Price increases on cigarettes are effective in reducing demand. With a price rise of 10%, the demand would fall by around 4% in high-income countries and about 8% in low-and middle-income countries (81). Children and adolescents are also more responsive to price rises. Price elasticity estimates relating to those with lower income socioeconomic groups or low education levels and minority groups also suggest that these persons will be more responsive to a price increase. More research is needed on how cigarette prices affect low-income women, although we can safely surmise that they will also be more price sensitive.

Taxation is one of the most powerful tools to reduce tobacco use. It is an equally powerful tool to prevent children from ever starting smoking. Since many countries still have extremely low tax rates on tobacco, there is ample scope to raise taxes to levels close to those in countries that have been more successful in tobacco control, where taxation accounts for about two-thirds to three-quarters of the cigarette price. Tobacco tax revenues earmarked for tobacco control measures can generate even greater reductions in tobacco use than tax increases alone.

Economic studies also show that the release of health information about smoking — ‘‘health scares’’ — significantly reduces cigarette consumption and has an immediate impact. Clean indoor air laws and restrictions on youth access, which are aggressively and comprehensively enforced, can also significantly reduce smoking among youth.

Smuggling is another economic issue that affects policy-making. Although around 30% of internationally exported cigarettes are lost to smug-gling, the problem has often been overstated by the tobacco industry (81). There are several easy-to-implement policies, including stronger enforcement, the use of tax stamps and greater penalties for smugglers, which could significantly reduce the problem.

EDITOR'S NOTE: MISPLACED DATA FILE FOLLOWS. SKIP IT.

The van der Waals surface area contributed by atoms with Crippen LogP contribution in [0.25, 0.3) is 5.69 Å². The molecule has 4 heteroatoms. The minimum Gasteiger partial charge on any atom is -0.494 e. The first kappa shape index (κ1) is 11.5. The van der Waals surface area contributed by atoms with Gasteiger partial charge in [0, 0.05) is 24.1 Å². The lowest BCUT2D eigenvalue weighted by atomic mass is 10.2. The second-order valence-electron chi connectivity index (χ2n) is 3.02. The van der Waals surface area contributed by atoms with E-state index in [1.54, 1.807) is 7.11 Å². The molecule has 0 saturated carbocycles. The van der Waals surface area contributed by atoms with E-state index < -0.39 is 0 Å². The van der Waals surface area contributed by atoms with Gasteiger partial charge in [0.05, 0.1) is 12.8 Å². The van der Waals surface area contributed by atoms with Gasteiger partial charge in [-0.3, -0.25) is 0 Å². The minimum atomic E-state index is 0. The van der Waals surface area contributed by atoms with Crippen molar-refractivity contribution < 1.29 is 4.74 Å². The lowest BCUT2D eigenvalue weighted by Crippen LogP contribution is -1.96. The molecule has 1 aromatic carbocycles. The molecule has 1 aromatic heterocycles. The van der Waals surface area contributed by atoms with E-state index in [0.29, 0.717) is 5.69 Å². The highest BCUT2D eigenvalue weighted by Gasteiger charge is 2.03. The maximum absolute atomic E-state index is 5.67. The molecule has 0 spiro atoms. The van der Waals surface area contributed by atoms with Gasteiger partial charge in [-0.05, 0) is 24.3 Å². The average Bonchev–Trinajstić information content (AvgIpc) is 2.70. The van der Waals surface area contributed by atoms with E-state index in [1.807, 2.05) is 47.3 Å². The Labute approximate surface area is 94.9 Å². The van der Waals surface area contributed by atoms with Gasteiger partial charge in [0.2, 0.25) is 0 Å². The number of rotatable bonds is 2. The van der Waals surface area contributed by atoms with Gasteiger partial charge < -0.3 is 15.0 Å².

Increased funding to support smoking cessation programmes for women, gender-sensitive training of health personnel, and the development of community-based programmes are also important fiscal policies that can help women and girls.



National tobacco policies must be supported by regional and international mechanisms if the multinational corporations are to be held accountable and if transnational issues such as smuggling are to be addressed. Fortunately, there are already some international treaties and policy documents covering women and health — such as United Nations agreements on women’s and children’s rights to health — which can be called upon to strengthen conventions that address specific issues and, aided by the Framework Convention on Tobacco Control (FCTC), can strengthen national programmes. A major complement to the FCTC in addressing women and tobacco issues should be the Convention on the Rights of the Child and the Convention on the Elimination of All Forms of Discrimination Against Women (CEDAW).

CEDAW, which has been signed by 163 countries including most in the South-East Asia and Western Pacific Regions, is also concerned with women’s rights to health. The CEDAW committee identified compliance by governments with article 12 concerning women’s health as central to the health and well-being of women (82). Article 12 requires states to eliminate discrimination against women in terms of access to health care services and to include statistical information disaggregated by sex,age, ethnicity and geographical location in government reports. States should also report on the allocation of resources to women’s health and place a gender perspective at the centre of all policies and programmes affecting women’s health.

Another important policy document which is concerned with women’s rights is the Beijing Plat-form for Action (83). Adopted by more than 180 states in 1995 at the Fourth World Conference on Women, it lists health as one of the Twelve Critical Areas of Concern. Furthermore, in 1999, the Commission on the Status of Women, which oversees implementation of the Beijing Platform for Action, recommended actions to be taken by governments, the United Nations system, and civil society. For example, these bodies must design, implement and strengthen prevention programmes aimed at reducing tobacco use by women and girls; investigate the exploitation and targeting of young women by the tobacco industry; and support action that prohibits tobacco advertising and access by minors to tobacco products. In addition, they must support smoke-free spaces, gender-sensitive cessation programmes, and product labelling to warn of the danger of tobacco use, taking note of the Tobacco Free Initiative proposed by WHO in July 1998 (84).